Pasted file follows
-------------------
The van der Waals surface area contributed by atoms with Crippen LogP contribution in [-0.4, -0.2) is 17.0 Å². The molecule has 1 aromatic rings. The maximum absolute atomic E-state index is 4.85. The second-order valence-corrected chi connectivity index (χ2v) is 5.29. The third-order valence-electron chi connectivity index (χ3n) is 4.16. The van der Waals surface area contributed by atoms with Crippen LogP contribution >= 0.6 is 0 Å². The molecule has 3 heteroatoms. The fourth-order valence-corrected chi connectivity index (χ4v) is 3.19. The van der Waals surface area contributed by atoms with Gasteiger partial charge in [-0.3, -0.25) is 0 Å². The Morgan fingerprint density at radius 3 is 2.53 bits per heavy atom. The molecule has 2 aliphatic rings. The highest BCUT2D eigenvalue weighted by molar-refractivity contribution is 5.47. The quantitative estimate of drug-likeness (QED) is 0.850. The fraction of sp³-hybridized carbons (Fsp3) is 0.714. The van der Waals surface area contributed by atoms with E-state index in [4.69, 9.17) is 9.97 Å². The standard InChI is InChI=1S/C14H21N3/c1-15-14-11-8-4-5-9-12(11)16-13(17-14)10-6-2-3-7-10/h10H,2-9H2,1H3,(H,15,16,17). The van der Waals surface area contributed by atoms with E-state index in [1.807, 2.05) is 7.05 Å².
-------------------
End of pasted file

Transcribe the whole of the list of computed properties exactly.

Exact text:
The van der Waals surface area contributed by atoms with Crippen LogP contribution in [-0.4, -0.2) is 17.0 Å². The molecule has 1 aromatic rings. The maximum absolute atomic E-state index is 4.85. The second-order valence-corrected chi connectivity index (χ2v) is 5.29. The third-order valence-electron chi connectivity index (χ3n) is 4.16. The van der Waals surface area contributed by atoms with Crippen LogP contribution >= 0.6 is 0 Å². The molecule has 3 heteroatoms. The fourth-order valence-corrected chi connectivity index (χ4v) is 3.19. The van der Waals surface area contributed by atoms with Gasteiger partial charge in [-0.3, -0.25) is 0 Å². The Morgan fingerprint density at radius 3 is 2.53 bits per heavy atom. The molecule has 2 aliphatic rings. The highest BCUT2D eigenvalue weighted by molar-refractivity contribution is 5.47. The quantitative estimate of drug-likeness (QED) is 0.850. The fraction of sp³-hybridized carbons (Fsp3) is 0.714. The van der Waals surface area contributed by atoms with E-state index in [4.69, 9.17) is 9.97 Å². The standard InChI is InChI=1S/C14H21N3/c1-15-14-11-8-4-5-9-12(11)16-13(17-14)10-6-2-3-7-10/h10H,2-9H2,1H3,(H,15,16,17). The van der Waals surface area contributed by atoms with E-state index in [1.807, 2.05) is 7.05 Å².